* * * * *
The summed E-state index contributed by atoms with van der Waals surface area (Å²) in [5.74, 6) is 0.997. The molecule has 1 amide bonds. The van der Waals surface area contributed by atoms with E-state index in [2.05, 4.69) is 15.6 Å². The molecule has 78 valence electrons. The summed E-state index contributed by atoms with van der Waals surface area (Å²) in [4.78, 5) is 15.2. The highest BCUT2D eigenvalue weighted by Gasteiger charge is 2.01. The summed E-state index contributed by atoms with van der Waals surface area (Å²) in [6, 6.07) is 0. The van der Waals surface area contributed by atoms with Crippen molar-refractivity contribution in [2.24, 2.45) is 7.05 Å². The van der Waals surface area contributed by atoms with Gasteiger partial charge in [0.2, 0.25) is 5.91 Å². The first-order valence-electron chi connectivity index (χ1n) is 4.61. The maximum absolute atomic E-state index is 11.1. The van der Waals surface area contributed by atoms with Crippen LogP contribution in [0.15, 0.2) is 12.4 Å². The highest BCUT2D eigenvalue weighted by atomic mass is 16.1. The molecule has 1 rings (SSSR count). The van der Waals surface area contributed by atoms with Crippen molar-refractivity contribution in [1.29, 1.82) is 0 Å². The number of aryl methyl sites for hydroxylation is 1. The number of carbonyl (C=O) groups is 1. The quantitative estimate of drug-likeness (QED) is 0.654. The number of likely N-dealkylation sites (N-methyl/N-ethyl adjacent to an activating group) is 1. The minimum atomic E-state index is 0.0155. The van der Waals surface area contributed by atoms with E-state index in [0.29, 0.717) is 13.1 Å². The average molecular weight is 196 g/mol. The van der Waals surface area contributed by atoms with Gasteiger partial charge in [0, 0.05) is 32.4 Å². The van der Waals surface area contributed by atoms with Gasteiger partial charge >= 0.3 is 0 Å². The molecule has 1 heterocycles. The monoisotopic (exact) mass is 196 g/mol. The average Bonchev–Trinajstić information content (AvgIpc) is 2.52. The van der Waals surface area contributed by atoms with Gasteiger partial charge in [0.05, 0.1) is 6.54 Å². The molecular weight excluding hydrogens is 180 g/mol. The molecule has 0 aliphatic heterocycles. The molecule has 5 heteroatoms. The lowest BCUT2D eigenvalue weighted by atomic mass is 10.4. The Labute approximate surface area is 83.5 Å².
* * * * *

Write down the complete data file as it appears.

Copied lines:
The summed E-state index contributed by atoms with van der Waals surface area (Å²) in [5.74, 6) is 0.997. The molecule has 1 amide bonds. The van der Waals surface area contributed by atoms with E-state index in [2.05, 4.69) is 15.6 Å². The molecule has 78 valence electrons. The summed E-state index contributed by atoms with van der Waals surface area (Å²) in [4.78, 5) is 15.2. The highest BCUT2D eigenvalue weighted by Gasteiger charge is 2.01. The summed E-state index contributed by atoms with van der Waals surface area (Å²) in [6, 6.07) is 0. The van der Waals surface area contributed by atoms with Crippen molar-refractivity contribution in [2.24, 2.45) is 7.05 Å². The van der Waals surface area contributed by atoms with Gasteiger partial charge in [0.2, 0.25) is 5.91 Å². The first-order valence-electron chi connectivity index (χ1n) is 4.61. The maximum absolute atomic E-state index is 11.1. The van der Waals surface area contributed by atoms with Crippen LogP contribution in [0.15, 0.2) is 12.4 Å². The highest BCUT2D eigenvalue weighted by atomic mass is 16.1. The molecule has 1 rings (SSSR count). The van der Waals surface area contributed by atoms with Crippen molar-refractivity contribution in [1.29, 1.82) is 0 Å². The number of aryl methyl sites for hydroxylation is 1. The number of carbonyl (C=O) groups is 1. The quantitative estimate of drug-likeness (QED) is 0.654. The number of likely N-dealkylation sites (N-methyl/N-ethyl adjacent to an activating group) is 1. The minimum atomic E-state index is 0.0155. The van der Waals surface area contributed by atoms with E-state index in [0.29, 0.717) is 13.1 Å². The average molecular weight is 196 g/mol. The van der Waals surface area contributed by atoms with Gasteiger partial charge in [0, 0.05) is 32.4 Å². The van der Waals surface area contributed by atoms with Gasteiger partial charge >= 0.3 is 0 Å². The molecule has 1 heterocycles. The monoisotopic (exact) mass is 196 g/mol. The average Bonchev–Trinajstić information content (AvgIpc) is 2.52. The van der Waals surface area contributed by atoms with Gasteiger partial charge in [0.05, 0.1) is 6.54 Å². The molecular weight excluding hydrogens is 180 g/mol. The molecule has 0 aliphatic heterocycles. The molecule has 5 heteroatoms. The lowest BCUT2D eigenvalue weighted by atomic mass is 10.4. The Labute approximate surface area is 83.5 Å².